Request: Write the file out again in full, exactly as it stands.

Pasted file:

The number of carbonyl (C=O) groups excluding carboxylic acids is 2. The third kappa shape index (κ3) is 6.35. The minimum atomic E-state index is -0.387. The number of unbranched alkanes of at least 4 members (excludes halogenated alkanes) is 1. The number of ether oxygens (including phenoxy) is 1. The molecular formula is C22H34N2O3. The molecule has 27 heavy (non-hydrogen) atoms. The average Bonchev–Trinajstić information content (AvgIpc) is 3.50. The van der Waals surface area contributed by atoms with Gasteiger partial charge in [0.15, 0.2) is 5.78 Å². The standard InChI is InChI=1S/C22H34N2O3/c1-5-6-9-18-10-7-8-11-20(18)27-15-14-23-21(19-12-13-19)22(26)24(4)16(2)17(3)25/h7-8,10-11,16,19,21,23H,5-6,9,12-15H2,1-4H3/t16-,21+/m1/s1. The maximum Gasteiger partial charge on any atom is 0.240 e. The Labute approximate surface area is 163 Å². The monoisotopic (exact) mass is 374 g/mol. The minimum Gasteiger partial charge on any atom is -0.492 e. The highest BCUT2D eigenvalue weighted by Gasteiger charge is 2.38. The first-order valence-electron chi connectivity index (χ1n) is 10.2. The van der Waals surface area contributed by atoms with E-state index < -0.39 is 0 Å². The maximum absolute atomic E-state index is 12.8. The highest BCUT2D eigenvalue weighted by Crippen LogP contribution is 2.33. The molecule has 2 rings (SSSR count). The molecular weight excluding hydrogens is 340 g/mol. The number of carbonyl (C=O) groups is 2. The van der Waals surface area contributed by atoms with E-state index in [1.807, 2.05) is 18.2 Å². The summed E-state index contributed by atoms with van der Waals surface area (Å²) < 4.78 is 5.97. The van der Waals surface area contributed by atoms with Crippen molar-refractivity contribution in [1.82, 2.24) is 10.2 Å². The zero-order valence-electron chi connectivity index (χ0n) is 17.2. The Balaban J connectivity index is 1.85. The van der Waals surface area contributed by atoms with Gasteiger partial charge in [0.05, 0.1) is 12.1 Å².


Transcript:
The number of carbonyl (C=O) groups excluding carboxylic acids is 2. The third kappa shape index (κ3) is 6.35. The minimum atomic E-state index is -0.387. The number of unbranched alkanes of at least 4 members (excludes halogenated alkanes) is 1. The number of ether oxygens (including phenoxy) is 1. The molecular formula is C22H34N2O3. The molecule has 27 heavy (non-hydrogen) atoms. The average Bonchev–Trinajstić information content (AvgIpc) is 3.50. The van der Waals surface area contributed by atoms with Gasteiger partial charge in [0.15, 0.2) is 5.78 Å². The standard InChI is InChI=1S/C22H34N2O3/c1-5-6-9-18-10-7-8-11-20(18)27-15-14-23-21(19-12-13-19)22(26)24(4)16(2)17(3)25/h7-8,10-11,16,19,21,23H,5-6,9,12-15H2,1-4H3/t16-,21+/m1/s1. The maximum Gasteiger partial charge on any atom is 0.240 e. The Labute approximate surface area is 163 Å². The monoisotopic (exact) mass is 374 g/mol. The minimum Gasteiger partial charge on any atom is -0.492 e. The highest BCUT2D eigenvalue weighted by Gasteiger charge is 2.38. The first-order valence-electron chi connectivity index (χ1n) is 10.2. The van der Waals surface area contributed by atoms with E-state index < -0.39 is 0 Å². The maximum absolute atomic E-state index is 12.8. The highest BCUT2D eigenvalue weighted by Crippen LogP contribution is 2.33. The molecule has 2 rings (SSSR count). The molecular weight excluding hydrogens is 340 g/mol. The number of carbonyl (C=O) groups is 2. The van der Waals surface area contributed by atoms with E-state index in [1.807, 2.05) is 18.2 Å². The summed E-state index contributed by atoms with van der Waals surface area (Å²) < 4.78 is 5.97. The van der Waals surface area contributed by atoms with Crippen molar-refractivity contribution in [1.82, 2.24) is 10.2 Å². The zero-order valence-electron chi connectivity index (χ0n) is 17.2. The Balaban J connectivity index is 1.85. The van der Waals surface area contributed by atoms with Gasteiger partial charge in [0.05, 0.1) is 12.1 Å².